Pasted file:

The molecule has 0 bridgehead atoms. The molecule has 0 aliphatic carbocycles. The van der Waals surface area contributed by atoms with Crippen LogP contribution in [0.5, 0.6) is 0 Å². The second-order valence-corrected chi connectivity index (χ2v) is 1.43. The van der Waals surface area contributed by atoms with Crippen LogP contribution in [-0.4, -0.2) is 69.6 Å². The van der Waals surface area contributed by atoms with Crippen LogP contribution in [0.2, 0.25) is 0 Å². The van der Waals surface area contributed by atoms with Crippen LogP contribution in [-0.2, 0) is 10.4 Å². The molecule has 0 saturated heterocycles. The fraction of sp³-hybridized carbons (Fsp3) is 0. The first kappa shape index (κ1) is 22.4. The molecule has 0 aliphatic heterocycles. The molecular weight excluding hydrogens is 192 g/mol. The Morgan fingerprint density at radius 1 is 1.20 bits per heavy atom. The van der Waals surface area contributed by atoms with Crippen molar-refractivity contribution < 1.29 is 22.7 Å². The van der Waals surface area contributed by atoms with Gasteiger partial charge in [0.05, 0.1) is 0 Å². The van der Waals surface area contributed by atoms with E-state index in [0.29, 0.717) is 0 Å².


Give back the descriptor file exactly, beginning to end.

The molecule has 0 bridgehead atoms. The molecule has 0 aliphatic carbocycles. The van der Waals surface area contributed by atoms with Crippen LogP contribution in [0.5, 0.6) is 0 Å². The second-order valence-corrected chi connectivity index (χ2v) is 1.43. The van der Waals surface area contributed by atoms with Crippen LogP contribution in [-0.4, -0.2) is 69.6 Å². The van der Waals surface area contributed by atoms with Crippen LogP contribution in [0.2, 0.25) is 0 Å². The van der Waals surface area contributed by atoms with Crippen LogP contribution in [-0.2, 0) is 10.4 Å². The molecule has 0 saturated heterocycles. The fraction of sp³-hybridized carbons (Fsp3) is 0. The first kappa shape index (κ1) is 22.4. The molecule has 0 aliphatic heterocycles. The molecular weight excluding hydrogens is 192 g/mol. The Morgan fingerprint density at radius 1 is 1.20 bits per heavy atom. The van der Waals surface area contributed by atoms with Crippen molar-refractivity contribution < 1.29 is 22.7 Å². The van der Waals surface area contributed by atoms with Gasteiger partial charge in [0.05, 0.1) is 0 Å². The van der Waals surface area contributed by atoms with E-state index in [0.29, 0.717) is 0 Å².